Five favorite smells?
Rose absolute from Morocco
Orange flower (natural scent or the absolute)
Fresh brewed coffee in the air in the morning
Sandalwood on the skin in the evening and so many more....
Least favorite odor?
I really dislike the scent of: an old, wet, used for too long, never really dried washcloth or a even worse: towel. There, I am somewhat pathologically fixed. (I'm with you on that one Andy~ TM)
Let's play a bit of olfactory word association Andy; I'll throw a word at you, & you reply with whatever smells they evoke.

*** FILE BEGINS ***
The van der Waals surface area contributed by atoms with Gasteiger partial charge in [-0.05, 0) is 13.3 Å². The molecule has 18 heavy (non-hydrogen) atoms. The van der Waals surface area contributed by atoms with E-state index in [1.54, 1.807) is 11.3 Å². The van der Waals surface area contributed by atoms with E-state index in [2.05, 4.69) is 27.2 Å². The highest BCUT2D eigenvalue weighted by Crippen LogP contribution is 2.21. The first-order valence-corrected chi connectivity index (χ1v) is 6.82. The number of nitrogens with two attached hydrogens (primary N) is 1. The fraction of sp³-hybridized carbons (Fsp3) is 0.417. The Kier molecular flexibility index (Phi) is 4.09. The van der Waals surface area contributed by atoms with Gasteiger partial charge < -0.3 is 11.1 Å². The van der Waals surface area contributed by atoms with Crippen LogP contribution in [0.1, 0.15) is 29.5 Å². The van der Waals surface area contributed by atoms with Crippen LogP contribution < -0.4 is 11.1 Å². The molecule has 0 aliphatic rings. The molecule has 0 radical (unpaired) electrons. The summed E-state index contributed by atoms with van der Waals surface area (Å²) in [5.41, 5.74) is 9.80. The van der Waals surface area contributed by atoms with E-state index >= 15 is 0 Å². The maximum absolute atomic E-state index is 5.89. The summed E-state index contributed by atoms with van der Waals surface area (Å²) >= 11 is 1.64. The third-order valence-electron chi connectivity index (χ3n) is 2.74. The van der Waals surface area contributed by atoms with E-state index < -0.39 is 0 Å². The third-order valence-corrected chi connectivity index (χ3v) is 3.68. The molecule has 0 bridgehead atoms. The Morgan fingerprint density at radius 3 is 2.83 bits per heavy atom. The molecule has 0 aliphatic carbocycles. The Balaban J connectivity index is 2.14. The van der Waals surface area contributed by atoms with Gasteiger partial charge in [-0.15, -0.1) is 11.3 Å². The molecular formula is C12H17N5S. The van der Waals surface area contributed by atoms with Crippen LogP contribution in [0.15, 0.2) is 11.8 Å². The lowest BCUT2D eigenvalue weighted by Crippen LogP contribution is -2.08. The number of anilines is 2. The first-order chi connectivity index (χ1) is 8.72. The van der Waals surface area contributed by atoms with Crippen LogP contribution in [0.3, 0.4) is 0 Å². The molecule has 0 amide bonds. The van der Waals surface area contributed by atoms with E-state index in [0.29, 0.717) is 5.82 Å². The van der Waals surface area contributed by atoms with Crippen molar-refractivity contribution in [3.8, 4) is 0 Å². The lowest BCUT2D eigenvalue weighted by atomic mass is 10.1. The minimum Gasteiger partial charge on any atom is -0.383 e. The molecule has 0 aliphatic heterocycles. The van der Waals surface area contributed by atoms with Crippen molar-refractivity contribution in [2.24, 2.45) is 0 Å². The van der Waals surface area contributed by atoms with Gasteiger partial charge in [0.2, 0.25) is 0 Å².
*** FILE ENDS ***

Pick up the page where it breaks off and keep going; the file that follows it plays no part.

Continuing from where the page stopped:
Love: Milk, sweat
Fury: The warm chest of a red haired fellow youngster at school, one evening, some 27 years ago.
The Ocean: Algae
Switzerland: Hmm... home, a mix of 200 scents.
Any advice for the Rebel Perfumers out there?
Yes, please follow your fragrance dreams. I try to, and I know, it is not easy, but it is worth the pain.
Sage advice Andy. Thank you for the generosity of your time Andy, from all of us at LPR.
For more information about Andy Tauer, Perfumer, please follow this link: http://www.tauerperfumes.com/
Reprint from LPR 2006